Posted in: 2000 Eyes, by Tom Keogh, Film Reviews

2000 Eyes: 102 Dalmatians

[Written for]  

Shortly before the end of a promotional screening of 102 Dalmatians, an anxious Disney publicist leaned into the press row where I sat and announced that a couple of the film’s reels had been shown out of order. Did we critic types happen to notice, she asked?

Of course, reply my astute colleagues. I, however, keep my mouth shut. You could have shown me this shrill hunk of junk upside down and backwards, and I would have remained willingly obtuse.

A typical sequel from hell, 102 Dalmatians bashes sensitive souls into a self-defensive posture with its outsize presentation: screeching soundtrack, bullying storyline, manic performances. There is little reminiscent of the 1996 live-action version of 101 Dalmatians, an engaging love story that gradually added slapstick to achieve a certain comic lilt. That earlier movie’s class is not on display in this follow-up, which arms itself with audacity and then charges at the audience.

Gone, too, are Joely Richardson, Jeff Daniels, and Joan Plowright, who brought a certain gloss and warmth to 101 Dalmatians. In their place are a couple of good but lesser-known actors in dull parts: Ioan Gruffudd (television’s Poldark) and Alice Evans (10 Things I Hate About You) as a pair of dog-lovers who get in the way of Glenn Close’s returning villainess, Cruella De Vil.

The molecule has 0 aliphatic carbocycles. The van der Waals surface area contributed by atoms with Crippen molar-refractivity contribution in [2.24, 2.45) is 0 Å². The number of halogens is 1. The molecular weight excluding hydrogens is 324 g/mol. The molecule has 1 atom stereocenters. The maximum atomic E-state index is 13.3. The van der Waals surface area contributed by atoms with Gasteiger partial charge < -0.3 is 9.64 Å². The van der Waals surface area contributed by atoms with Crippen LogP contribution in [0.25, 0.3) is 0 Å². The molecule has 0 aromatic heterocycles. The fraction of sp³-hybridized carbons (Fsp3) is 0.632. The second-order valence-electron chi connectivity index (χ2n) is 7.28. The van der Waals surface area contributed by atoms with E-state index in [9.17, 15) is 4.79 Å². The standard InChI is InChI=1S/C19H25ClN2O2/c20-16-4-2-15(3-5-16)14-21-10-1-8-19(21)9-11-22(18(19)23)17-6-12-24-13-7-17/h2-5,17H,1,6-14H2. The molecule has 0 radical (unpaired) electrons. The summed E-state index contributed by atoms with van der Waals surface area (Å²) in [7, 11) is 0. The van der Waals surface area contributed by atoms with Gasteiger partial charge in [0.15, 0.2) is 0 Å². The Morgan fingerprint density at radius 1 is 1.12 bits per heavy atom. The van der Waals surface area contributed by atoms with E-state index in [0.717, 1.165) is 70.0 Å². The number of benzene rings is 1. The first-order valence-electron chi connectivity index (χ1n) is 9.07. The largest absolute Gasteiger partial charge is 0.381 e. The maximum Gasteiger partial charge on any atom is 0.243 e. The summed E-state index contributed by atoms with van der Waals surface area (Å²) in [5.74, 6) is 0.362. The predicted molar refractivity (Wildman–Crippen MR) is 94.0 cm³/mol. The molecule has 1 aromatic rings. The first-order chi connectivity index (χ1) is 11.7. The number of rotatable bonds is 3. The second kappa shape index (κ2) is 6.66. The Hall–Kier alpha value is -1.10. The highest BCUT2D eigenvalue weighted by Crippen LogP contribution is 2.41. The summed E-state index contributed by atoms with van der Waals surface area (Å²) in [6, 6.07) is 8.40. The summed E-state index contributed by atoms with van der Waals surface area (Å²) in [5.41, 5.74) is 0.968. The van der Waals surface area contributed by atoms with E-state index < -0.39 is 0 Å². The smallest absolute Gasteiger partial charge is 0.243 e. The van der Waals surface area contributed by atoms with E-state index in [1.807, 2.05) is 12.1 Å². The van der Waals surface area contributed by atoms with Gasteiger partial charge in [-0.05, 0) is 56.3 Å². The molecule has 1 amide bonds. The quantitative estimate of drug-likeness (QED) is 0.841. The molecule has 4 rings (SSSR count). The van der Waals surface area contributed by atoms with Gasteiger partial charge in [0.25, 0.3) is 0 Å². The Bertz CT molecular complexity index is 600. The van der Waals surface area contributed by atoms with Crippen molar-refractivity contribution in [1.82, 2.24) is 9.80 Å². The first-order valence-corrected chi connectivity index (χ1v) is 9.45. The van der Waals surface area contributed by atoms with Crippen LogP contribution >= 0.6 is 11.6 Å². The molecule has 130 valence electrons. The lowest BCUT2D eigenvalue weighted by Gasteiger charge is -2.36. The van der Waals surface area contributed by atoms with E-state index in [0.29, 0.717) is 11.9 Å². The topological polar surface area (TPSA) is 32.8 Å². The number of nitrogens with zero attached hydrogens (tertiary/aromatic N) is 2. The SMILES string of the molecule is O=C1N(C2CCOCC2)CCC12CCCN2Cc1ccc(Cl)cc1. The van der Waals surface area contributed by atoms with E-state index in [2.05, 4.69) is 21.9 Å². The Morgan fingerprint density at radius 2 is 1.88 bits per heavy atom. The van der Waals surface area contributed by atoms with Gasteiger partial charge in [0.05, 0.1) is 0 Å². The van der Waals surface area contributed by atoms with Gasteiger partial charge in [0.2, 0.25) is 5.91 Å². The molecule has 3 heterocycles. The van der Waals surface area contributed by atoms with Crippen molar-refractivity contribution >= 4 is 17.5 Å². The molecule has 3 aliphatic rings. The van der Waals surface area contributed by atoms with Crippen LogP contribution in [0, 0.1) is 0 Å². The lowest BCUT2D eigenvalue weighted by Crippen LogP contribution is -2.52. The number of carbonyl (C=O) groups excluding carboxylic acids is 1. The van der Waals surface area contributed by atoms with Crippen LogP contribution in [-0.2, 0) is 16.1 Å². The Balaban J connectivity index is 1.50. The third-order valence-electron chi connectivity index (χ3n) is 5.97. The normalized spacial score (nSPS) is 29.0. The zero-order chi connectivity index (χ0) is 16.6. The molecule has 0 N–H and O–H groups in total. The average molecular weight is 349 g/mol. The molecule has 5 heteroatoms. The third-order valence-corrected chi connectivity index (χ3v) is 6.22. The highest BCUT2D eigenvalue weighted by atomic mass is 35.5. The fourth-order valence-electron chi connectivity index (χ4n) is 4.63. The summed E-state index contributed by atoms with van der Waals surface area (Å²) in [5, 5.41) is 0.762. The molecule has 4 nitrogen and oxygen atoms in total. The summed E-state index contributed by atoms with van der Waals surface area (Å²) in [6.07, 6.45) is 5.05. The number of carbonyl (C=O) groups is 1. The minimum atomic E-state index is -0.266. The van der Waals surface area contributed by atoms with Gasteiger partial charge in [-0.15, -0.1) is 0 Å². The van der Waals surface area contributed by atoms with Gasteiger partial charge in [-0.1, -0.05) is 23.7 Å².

Banking almost entirely on the niche popularity of Close’s hammy character, 102 Dalmatians has nowhere to go once the opening scenes make it obvious that Cruella (despite, or because of, radical psychiatric treatment) will soon blow a gasket and continue her wicked quest for a Dalmatian-skin coat. The rest of the movie is by-the-numbers: Cruella outsmarts everyone but her would-be prey, those cute and spotted pups who battle her in a cartoonish and gooey endgame. It’s as redundant as pre-chewed kibble, and as annoying as watching Rover hump your leg incessantly. Disney amps up the film’s un-pretty preposterousness with tacky support work by none other than Gerard Depardieu. (Does the House of Mouse own this big lug’s soul, or what? As memory serves, his few American projects have been for the one studio.) As a fashion maven and Cruella ally, Depardieu’s garish role is the low point of an already-hopeless enterprise.

Nominally directed by Kevin Lima (Tarzan), 102 Dalmatians is the flipside of a strategy that worked very well for Disney’s Toy Story II: i.e., if a sequel isn’t likely to be better than its predecessor, at least make it funnier or cooler or whatever. In this case, everything—including the blueprint for a valuable studio property made not once but twice (including the 1961 animated 101 Dalmatians)—was thrown out on a whim. The obnoxious result is deservedly forgotten.

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